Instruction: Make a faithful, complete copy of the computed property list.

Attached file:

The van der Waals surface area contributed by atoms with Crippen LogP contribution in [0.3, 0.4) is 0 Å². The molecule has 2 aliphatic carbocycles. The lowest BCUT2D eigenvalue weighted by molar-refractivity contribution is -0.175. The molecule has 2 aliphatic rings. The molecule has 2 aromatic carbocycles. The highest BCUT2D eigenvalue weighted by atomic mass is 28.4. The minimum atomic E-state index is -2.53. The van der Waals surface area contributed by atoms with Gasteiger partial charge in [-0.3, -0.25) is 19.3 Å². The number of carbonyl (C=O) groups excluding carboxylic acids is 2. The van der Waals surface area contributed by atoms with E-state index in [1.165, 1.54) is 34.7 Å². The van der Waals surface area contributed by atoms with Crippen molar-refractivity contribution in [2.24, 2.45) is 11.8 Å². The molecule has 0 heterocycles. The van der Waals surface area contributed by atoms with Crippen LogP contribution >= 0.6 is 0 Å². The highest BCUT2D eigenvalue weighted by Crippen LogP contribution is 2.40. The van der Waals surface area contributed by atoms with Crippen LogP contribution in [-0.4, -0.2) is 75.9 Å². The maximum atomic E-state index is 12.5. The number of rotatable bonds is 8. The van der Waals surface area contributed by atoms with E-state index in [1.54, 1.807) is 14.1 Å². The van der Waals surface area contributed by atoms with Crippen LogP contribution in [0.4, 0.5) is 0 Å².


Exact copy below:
The van der Waals surface area contributed by atoms with Crippen LogP contribution in [0.3, 0.4) is 0 Å². The molecule has 2 aliphatic carbocycles. The lowest BCUT2D eigenvalue weighted by molar-refractivity contribution is -0.175. The molecule has 2 aliphatic rings. The molecule has 2 aromatic carbocycles. The highest BCUT2D eigenvalue weighted by atomic mass is 28.4. The minimum atomic E-state index is -2.53. The van der Waals surface area contributed by atoms with Gasteiger partial charge in [-0.3, -0.25) is 19.3 Å². The number of carbonyl (C=O) groups excluding carboxylic acids is 2. The van der Waals surface area contributed by atoms with E-state index in [1.165, 1.54) is 34.7 Å². The van der Waals surface area contributed by atoms with Crippen molar-refractivity contribution in [2.24, 2.45) is 11.8 Å². The molecule has 0 heterocycles. The van der Waals surface area contributed by atoms with Crippen LogP contribution >= 0.6 is 0 Å². The highest BCUT2D eigenvalue weighted by Crippen LogP contribution is 2.40. The van der Waals surface area contributed by atoms with Crippen LogP contribution in [-0.4, -0.2) is 75.9 Å². The maximum atomic E-state index is 12.5. The number of rotatable bonds is 8. The van der Waals surface area contributed by atoms with E-state index in [1.54, 1.807) is 14.1 Å². The van der Waals surface area contributed by atoms with Crippen LogP contribution in [0.4, 0.5) is 0 Å².